Open access peer-reviewed chapter

Biology of Bone Graft and the Use of Bovine Bone for Revision of Total Hip Arthroplasty with Acetabular Reconstruction

Written By

Carlos Roberto Galia, Fernando Pagnussato, Tiango Aguiar Ribeiro and Luis Fernando Moreira

Submitted: 15 March 2018 Reviewed: 12 June 2018 Published: 05 November 2018

DOI: 10.5772/intechopen.79485

From the Edited Volume

Bone Grafting - Recent Advances with Special References to Cranio-Maxillofacial Surgery

Edited by Raja Kummoona

Chapter metrics overview

928 Chapter Downloads

View Full Metrics

Abstract

The use of bone graft in orthopaedic surgeries has become essential in many situations in which there is a bone defect. This includes bone tumour procedures, fracture operations where there was a loss of bone tissue and revision arthroplasty surgeries. In this chapter, we will introduce aspects related to history of bone transplantation, the biological and mechanical aspects, as well sterilization, transmission of infectious diseases and biological safety, and concluding, the functioning of tissue banks and screening of musculoskeletal tissue donors.

Keywords

  • bone graft
  • revision of total hip arthroplasty
  • acetabular reconstruction
  • biological and mechanical aspects of bone tissue
  • tissue banks

1. Introduction

The use of transplants in orthopaedic surgeries has become essential in many situations in which there is a bone defect. This includes bone tumour procedures, fracture operations where there was a loss of bone tissue and revision arthroplasty surgeries [11, 44, 53]. The latter, revision arthroplasty, has considerably increased since the rate of primary arthroplasties has grown substantially in recent years. Some kind of musculoskeletal tissue is transplanted into 10 to 15% of orthopaedic surgeries performed in the United States. Annually, about 650,000 bone-based grafts are distributed by the American Tissue Banks, clearly highlighting the importance of processing, controlling and storing of this type of material becoming one of the major transplanted tissues [44, 59].

Bone tissue can be processed in many ways. It can be stored longer and has been implanted till recently without prior testing compatibility as opposed to transplant of other organs and the vast majority of soft tissues. Nevertheless, the bone tissue can be obtained from patient’s own body called autograft, from another donor of the same species (living or cadaver donors) called homograft, from donors of another species xenograft and from non-organic biomaterials [2]. Despite the success of these implants, patients who require transplant may wait quite a few years on transplant lists. These lists have grown considerably in recent years, either from public hospitals or from private ones [3].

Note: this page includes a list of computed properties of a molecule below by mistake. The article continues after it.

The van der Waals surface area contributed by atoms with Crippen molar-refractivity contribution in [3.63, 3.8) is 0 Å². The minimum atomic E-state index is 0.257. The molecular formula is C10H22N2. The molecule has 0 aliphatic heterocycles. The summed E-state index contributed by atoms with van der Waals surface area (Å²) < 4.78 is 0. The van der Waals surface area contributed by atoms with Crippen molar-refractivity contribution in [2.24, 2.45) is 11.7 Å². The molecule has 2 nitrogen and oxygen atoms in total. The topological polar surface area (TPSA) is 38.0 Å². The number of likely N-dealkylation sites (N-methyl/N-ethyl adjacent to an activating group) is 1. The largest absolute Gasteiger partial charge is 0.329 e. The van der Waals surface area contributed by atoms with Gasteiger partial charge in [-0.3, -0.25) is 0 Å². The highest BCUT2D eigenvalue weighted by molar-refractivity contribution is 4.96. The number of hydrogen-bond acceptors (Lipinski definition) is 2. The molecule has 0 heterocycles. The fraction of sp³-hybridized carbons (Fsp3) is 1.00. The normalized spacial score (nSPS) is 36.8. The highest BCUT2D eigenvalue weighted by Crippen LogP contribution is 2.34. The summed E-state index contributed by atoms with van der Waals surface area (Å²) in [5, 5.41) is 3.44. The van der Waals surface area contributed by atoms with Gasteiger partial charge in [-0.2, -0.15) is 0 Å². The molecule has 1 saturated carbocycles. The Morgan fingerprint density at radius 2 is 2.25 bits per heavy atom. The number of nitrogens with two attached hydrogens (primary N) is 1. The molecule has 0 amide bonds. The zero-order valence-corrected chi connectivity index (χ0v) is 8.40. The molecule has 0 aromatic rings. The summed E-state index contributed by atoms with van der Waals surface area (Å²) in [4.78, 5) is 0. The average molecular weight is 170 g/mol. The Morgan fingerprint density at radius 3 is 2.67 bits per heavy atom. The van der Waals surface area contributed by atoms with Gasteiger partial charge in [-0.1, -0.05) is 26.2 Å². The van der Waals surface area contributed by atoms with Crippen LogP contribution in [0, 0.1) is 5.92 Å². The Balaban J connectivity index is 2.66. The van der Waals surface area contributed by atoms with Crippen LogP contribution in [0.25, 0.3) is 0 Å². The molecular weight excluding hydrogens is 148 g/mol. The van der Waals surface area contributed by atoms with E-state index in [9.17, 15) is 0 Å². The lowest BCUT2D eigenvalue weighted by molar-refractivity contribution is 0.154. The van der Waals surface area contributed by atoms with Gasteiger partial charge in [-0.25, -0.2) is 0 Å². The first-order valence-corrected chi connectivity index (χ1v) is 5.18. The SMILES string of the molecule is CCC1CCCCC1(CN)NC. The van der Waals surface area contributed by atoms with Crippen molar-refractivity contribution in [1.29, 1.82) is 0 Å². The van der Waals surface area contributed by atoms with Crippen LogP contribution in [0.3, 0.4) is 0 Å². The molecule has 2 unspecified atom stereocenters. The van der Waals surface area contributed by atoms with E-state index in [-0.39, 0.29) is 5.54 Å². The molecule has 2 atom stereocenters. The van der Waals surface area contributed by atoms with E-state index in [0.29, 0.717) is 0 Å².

Deep-frozen homologous graft is the most common used bone graft, but its use is limited due to shortage and although small, the risks of transmitting contagious diseases and even cancers should not be overlooked [11, 44]. On the other hand, though homologous lyophilised (freeze-dried) grafts have virtually eliminated the risk of transmissible diseases is still lacking availability and therefore, alternative biomaterials from synthetic or natural source have been considered and carefully studied. Among these materials, the use of bovine lyophilised grafts is a suitable alternative with many advantages over autologous or homologous lyophilised graft ones due to the great physicochemical and structural resemblance to human bone and their practically endless availability [13, 15, 16, 45]. As a xenograft however, it may possibly present adverse immunological and inflammatory reactions [16]. Nevertheless, our physicochemical processing protocols have been developed in order to significantly reduce these problems, decreasing antigenicity and thus, turning the bovine freeze-dried bone an important biomaterial for large scale use in reconstructive surgery [14, 63].

The bone tissue transplanting is far from being a novel issue, but it is necessary an increased knowledge about some kinds of grafts, their mechanical and biological aspects, sources and a careful analysis of outcomes. Bone transplant is responsible for an improvement in patient’s quality of life; in some cases, return to daily life activities and promotion of patient social reinsertion. This chapter is intended to present a brief review of the history of bone grafts, indications for use, storage details and differences of processing techniques as well as to present the experience of our hip orthopaedic surgery group with the use of lyophilised bovine xenograft in almost two thousand orthopaedic procedures.

Advertisement

2. History of bone transplantation

In the first centuries of the Christian era, the idea of tissue transplantation between individuals of the same species and even of different species arose. Cosmas and Damian, considered the pioneers of bone transplantation, in the second century of Christian era removed a tumour-affected leg and soon implanted a leg taken from a recently killed Moro. But success in bone transplantation only came in 1880 with Sir William MacEwan who reconstructs a patient humerus with bone graft from another patient’s leg. But Job van Meekren in 1668 was the first who realise a xenograft bone transplant. Meekren transplanted part of the skull of a dog in a traumatic defect of the skull of a soldier, who was excommunicated by the church. The soldier asked the surgeon to remove the graft, but due to time elapsed, this could not be completely removed since it was already fully integrated. Ollier and Barth in nineteenth century concluded, though not fully correct, that bone and periosteum remained viable when transplanted, contributing to new bone formation; arising the primary concept that cells survive in the graft even when removed from donor [3, 52]. In an important and considered a classical work, Albee concluded that the most suitable tissues for transplant are those originated from connective tissue such as bone, fat and fascia [12, 19, 30].